The world of online dating can be overwhelming with the dizzying array of options for attracting a partner, but new research from Washington University in St. Louis shows that those looking for love may have more success if they also seek a sense of purpose in life.
Researcher Isabella D’Ottone, in the lab of Patrick Hill, associate professor of psychological and brain sciences in Arts & Sciences, published a study about how that sense of purpose can affect how others may rate dating app profiles. Those whose profiles show a sense of purpose were rated higher on various scales for attractiveness compared with profiles that indicated no sense of purpose.
“In general, we found people with a higher purpose were considered to be more romantically attractive,” said Isabella D’Ottone, co-author of the study, with Hill and Gabrielle Pfund, that was published in the International Journal of Applied Positive Psychology.
D’Ottone, who completed the research as an undergraduate in Hill’s lab, did the study to build on Pfund’s previous research on how a sense of purpose also aligns with maintaining better long-term relationships. D’Ottone earned a bachelor’s degree and Pfund a PhD from WashU, both in 2022.
For this study, they focused on four categories of “sense of purpose” and created four dating profiles to match each category, along with five control profiles that indicated no sense of purpose. The researchers set up a study with 119 participants, who each read and ranked the nine fake profiles on various measures of attractiveness.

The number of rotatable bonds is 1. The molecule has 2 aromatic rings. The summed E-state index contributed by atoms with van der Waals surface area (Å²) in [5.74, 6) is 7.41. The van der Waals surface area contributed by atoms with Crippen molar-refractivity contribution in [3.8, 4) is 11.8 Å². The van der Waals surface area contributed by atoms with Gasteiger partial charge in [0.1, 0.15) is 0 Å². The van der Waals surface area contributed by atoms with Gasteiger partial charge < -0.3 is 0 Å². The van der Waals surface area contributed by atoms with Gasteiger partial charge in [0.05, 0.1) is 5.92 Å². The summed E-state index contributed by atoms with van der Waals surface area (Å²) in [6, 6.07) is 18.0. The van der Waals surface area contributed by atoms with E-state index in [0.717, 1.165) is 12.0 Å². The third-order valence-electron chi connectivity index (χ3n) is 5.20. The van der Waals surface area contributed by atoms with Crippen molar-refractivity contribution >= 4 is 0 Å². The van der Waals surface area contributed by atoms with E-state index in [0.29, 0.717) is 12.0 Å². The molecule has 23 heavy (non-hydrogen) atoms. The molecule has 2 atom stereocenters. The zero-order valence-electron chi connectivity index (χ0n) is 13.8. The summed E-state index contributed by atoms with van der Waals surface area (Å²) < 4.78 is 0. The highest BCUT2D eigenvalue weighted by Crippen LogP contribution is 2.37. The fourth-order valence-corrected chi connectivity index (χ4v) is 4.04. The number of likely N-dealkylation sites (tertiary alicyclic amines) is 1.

The four “purpose” categories were pro-social orientation, relationship orientation, financial orientation and creative orientation. Pro-social means someone with goals related to helping others; relationship orientation means goals are centered around family and finding a romantic partner; financial orientation has goals related to financial security; and creative orientation has goals focused on creativity and originality.
In addition to rating the purpose-driven profiles higher than those lacking purpose, participants also rated profiles higher if they shared the same purpose orientation. For example, people with a creative purpose will be drawn to others with creative focus and so on. One caveat to sense of purpose appeal: The financially focused profiles did not rate as high compared with the other categories of purpose except when ranked by study participants who also found themselves to be financially motivated.
In other words, being focused on financial success could be a turnoff for people unless they, too, find purpose in financial goals.
“In general, looking at all the purpose profiles, people were not as attracted to the financially oriented person,” said D’Ottone, who is now a research associate at the University of Miami.
Hill noted that this study was a “phenomenal” project for an undergraduate to take on and it builds on the lab’s work on why sense of purpose is connected to better relationships.
It’s not just about physical attraction, Hill said, but also about recognizing someone who has direction in life.
“When it comes to attraction, knowing someone has a direction matters,” he said.
D’Ottone’s work speaks to how people are picking up on sense of purpose and factoring that into how they are attracted to others, whether they are aware of that or not, he added.
“We actually seek out people with a purpose,” he said.
This research could also be helpful in designing dating apps, Hill said. The current roster of dating apps includes prompts and ice breakers to get conversations started, but sites could include a purpose-driven component to those prompts.
D’Ottone noted that this isn’t about faking a passion for something, but maybe finding love where you don’t expect it. Chasing a special someone may end with a mismatch, “but chasing your passions, you might find that person along the way,” she said.